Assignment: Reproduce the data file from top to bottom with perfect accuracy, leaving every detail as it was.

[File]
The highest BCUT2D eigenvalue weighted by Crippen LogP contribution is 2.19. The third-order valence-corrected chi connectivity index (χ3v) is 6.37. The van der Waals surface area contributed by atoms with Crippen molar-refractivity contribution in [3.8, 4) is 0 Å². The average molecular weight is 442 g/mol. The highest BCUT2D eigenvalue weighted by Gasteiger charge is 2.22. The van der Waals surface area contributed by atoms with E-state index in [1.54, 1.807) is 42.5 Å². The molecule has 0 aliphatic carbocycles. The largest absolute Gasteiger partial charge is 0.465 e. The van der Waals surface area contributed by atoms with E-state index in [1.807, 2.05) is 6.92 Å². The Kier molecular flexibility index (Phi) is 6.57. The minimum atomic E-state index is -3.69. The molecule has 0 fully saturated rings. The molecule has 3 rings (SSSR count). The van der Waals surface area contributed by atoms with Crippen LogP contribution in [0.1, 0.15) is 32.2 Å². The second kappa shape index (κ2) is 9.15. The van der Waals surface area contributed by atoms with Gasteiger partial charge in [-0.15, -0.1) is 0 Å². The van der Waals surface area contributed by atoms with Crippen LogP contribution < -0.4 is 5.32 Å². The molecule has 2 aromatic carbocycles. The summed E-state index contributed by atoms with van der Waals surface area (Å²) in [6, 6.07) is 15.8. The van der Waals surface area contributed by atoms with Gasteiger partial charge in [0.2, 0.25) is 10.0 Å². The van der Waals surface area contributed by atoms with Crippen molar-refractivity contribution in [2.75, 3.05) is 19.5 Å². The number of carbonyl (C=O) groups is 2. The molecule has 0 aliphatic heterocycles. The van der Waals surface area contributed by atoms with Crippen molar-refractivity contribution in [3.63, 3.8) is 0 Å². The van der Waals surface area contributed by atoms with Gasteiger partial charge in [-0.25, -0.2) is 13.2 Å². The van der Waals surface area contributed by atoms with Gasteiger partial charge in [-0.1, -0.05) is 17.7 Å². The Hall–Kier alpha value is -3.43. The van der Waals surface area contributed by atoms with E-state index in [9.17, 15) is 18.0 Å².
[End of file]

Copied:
The highest BCUT2D eigenvalue weighted by Crippen LogP contribution is 2.19. The third-order valence-corrected chi connectivity index (χ3v) is 6.37. The van der Waals surface area contributed by atoms with Crippen molar-refractivity contribution in [3.8, 4) is 0 Å². The average molecular weight is 442 g/mol. The highest BCUT2D eigenvalue weighted by Gasteiger charge is 2.22. The van der Waals surface area contributed by atoms with E-state index in [1.54, 1.807) is 42.5 Å². The molecule has 0 aliphatic carbocycles. The largest absolute Gasteiger partial charge is 0.465 e. The van der Waals surface area contributed by atoms with E-state index in [1.807, 2.05) is 6.92 Å². The Kier molecular flexibility index (Phi) is 6.57. The minimum atomic E-state index is -3.69. The molecule has 0 fully saturated rings. The molecule has 3 rings (SSSR count). The van der Waals surface area contributed by atoms with Crippen LogP contribution in [0.1, 0.15) is 32.2 Å². The second kappa shape index (κ2) is 9.15. The van der Waals surface area contributed by atoms with Gasteiger partial charge in [-0.15, -0.1) is 0 Å². The van der Waals surface area contributed by atoms with Crippen LogP contribution < -0.4 is 5.32 Å². The molecule has 2 aromatic carbocycles. The summed E-state index contributed by atoms with van der Waals surface area (Å²) in [6, 6.07) is 15.8. The van der Waals surface area contributed by atoms with Gasteiger partial charge in [0.2, 0.25) is 10.0 Å². The van der Waals surface area contributed by atoms with Crippen molar-refractivity contribution in [2.75, 3.05) is 19.5 Å². The number of carbonyl (C=O) groups is 2. The molecule has 0 aliphatic heterocycles. The van der Waals surface area contributed by atoms with Crippen molar-refractivity contribution in [3.63, 3.8) is 0 Å². The van der Waals surface area contributed by atoms with Gasteiger partial charge in [-0.25, -0.2) is 13.2 Å². The van der Waals surface area contributed by atoms with Gasteiger partial charge in [-0.1, -0.05) is 17.7 Å². The Hall–Kier alpha value is -3.43. The van der Waals surface area contributed by atoms with E-state index in [9.17, 15) is 18.0 Å².